The cottage was a thatched one, the outside old and mean,
Yet everything within that cot was wondrous neat and clean.
The night was dark and stormy, the wind was howling wild,
A patient mother watched beside the death-bed of her child-
A little worn-out creature, his once bright eyes grown dim.
It was a collier's wife and child; they called him "Little Jim."
And oh, to see the briny tears fast hurrying down her cheek,
As she offered up a prayer in thought-she was afraid to speak-
Lest she might waken one she loved far better than her life;
For she had all a mother's heart, had that poor collier's wife.
With hands uplifted-see, she kneels beside the sufferer's bed,
And prays that He will spare her boy, and take herself instead.
She gets her answer from the child, sort fall these words from him:
"Mother, the angels do so smile, and beckon Little Jim.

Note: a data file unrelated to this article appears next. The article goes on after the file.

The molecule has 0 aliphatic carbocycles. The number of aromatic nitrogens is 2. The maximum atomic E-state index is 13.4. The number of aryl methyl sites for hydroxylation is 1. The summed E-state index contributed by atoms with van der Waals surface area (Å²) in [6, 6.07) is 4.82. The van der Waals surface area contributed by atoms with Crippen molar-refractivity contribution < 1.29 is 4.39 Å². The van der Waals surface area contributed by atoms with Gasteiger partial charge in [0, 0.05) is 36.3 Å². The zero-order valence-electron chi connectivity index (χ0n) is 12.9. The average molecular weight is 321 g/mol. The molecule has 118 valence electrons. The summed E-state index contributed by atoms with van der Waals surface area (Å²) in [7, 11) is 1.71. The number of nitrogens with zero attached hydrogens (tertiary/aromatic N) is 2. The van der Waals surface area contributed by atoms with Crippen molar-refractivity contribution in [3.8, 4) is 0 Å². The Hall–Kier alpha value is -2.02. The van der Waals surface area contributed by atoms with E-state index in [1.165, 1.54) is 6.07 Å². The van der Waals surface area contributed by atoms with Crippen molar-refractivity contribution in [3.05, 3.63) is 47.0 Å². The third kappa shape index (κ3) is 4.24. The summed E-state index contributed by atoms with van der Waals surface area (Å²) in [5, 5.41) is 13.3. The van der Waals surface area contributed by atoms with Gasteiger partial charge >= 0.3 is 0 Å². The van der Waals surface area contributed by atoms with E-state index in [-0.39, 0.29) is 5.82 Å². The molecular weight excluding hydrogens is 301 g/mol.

I have no pain, dear mother, now, but, oh, I am so dry.
Just moisten poor Jim's lips again, And, mother, don't you cry."
With gentle, trembling hands, she held a tea-cup to his lips;
He smiled to thank her as he took three little tiny sips.
"Tell father when he comes from work, I said good-night to him;
And, mother, now I'll go to sleep." Alas! poor Little Jim.
She saw that he was dying, that the child she loved so dear
Had uttered the last words that she might ever hope to hear I
The cottage door is opened; the collier's step Is heard;
The father and the mother meet, yet neither speak a word.
He felt that all was over, he knew his child was dead:
He took the candle in his hand, and walked towards the bed.
His quivering lips gave token of the grief he'd fain conceal.
And, see, his wife has joined him; the stricken couple kneel.
With hearts bowed down with sadness, they humbly ask of Him
In heaven once more to meet again their own poor "Little Jim."